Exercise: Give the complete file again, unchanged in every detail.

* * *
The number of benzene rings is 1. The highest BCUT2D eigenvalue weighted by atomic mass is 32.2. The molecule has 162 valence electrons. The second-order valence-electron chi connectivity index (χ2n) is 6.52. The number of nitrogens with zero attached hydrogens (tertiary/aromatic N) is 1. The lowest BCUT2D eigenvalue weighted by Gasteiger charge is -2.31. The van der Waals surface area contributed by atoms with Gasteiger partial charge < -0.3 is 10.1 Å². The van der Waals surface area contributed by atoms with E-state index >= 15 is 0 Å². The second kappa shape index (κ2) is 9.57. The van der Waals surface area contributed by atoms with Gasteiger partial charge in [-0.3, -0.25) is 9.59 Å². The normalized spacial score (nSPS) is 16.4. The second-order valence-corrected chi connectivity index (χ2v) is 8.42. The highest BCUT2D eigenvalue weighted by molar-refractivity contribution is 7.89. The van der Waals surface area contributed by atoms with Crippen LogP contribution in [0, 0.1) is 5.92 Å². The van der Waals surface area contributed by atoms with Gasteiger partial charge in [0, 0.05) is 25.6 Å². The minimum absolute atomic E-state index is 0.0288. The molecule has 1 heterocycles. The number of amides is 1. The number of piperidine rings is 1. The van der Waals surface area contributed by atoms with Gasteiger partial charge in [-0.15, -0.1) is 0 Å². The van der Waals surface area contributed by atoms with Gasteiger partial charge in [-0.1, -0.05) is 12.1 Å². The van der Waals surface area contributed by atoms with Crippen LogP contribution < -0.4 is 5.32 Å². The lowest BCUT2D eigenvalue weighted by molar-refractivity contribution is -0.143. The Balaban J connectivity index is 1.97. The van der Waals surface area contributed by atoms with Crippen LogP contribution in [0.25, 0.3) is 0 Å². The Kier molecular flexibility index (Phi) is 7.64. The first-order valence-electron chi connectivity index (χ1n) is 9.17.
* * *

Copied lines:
The number of benzene rings is 1. The highest BCUT2D eigenvalue weighted by atomic mass is 32.2. The molecule has 162 valence electrons. The second-order valence-electron chi connectivity index (χ2n) is 6.52. The number of nitrogens with zero attached hydrogens (tertiary/aromatic N) is 1. The lowest BCUT2D eigenvalue weighted by Gasteiger charge is -2.31. The van der Waals surface area contributed by atoms with Gasteiger partial charge < -0.3 is 10.1 Å². The van der Waals surface area contributed by atoms with E-state index >= 15 is 0 Å². The second kappa shape index (κ2) is 9.57. The van der Waals surface area contributed by atoms with Gasteiger partial charge in [-0.3, -0.25) is 9.59 Å². The normalized spacial score (nSPS) is 16.4. The second-order valence-corrected chi connectivity index (χ2v) is 8.42. The highest BCUT2D eigenvalue weighted by molar-refractivity contribution is 7.89. The van der Waals surface area contributed by atoms with Crippen LogP contribution in [0, 0.1) is 5.92 Å². The van der Waals surface area contributed by atoms with Gasteiger partial charge in [0, 0.05) is 25.6 Å². The minimum absolute atomic E-state index is 0.0288. The molecule has 1 heterocycles. The number of amides is 1. The number of piperidine rings is 1. The van der Waals surface area contributed by atoms with Gasteiger partial charge in [-0.15, -0.1) is 0 Å². The van der Waals surface area contributed by atoms with Gasteiger partial charge in [-0.1, -0.05) is 12.1 Å². The van der Waals surface area contributed by atoms with Crippen LogP contribution < -0.4 is 5.32 Å². The lowest BCUT2D eigenvalue weighted by molar-refractivity contribution is -0.143. The Balaban J connectivity index is 1.97. The van der Waals surface area contributed by atoms with Crippen LogP contribution in [0.25, 0.3) is 0 Å². The Kier molecular flexibility index (Phi) is 7.64. The first-order valence-electron chi connectivity index (χ1n) is 9.17.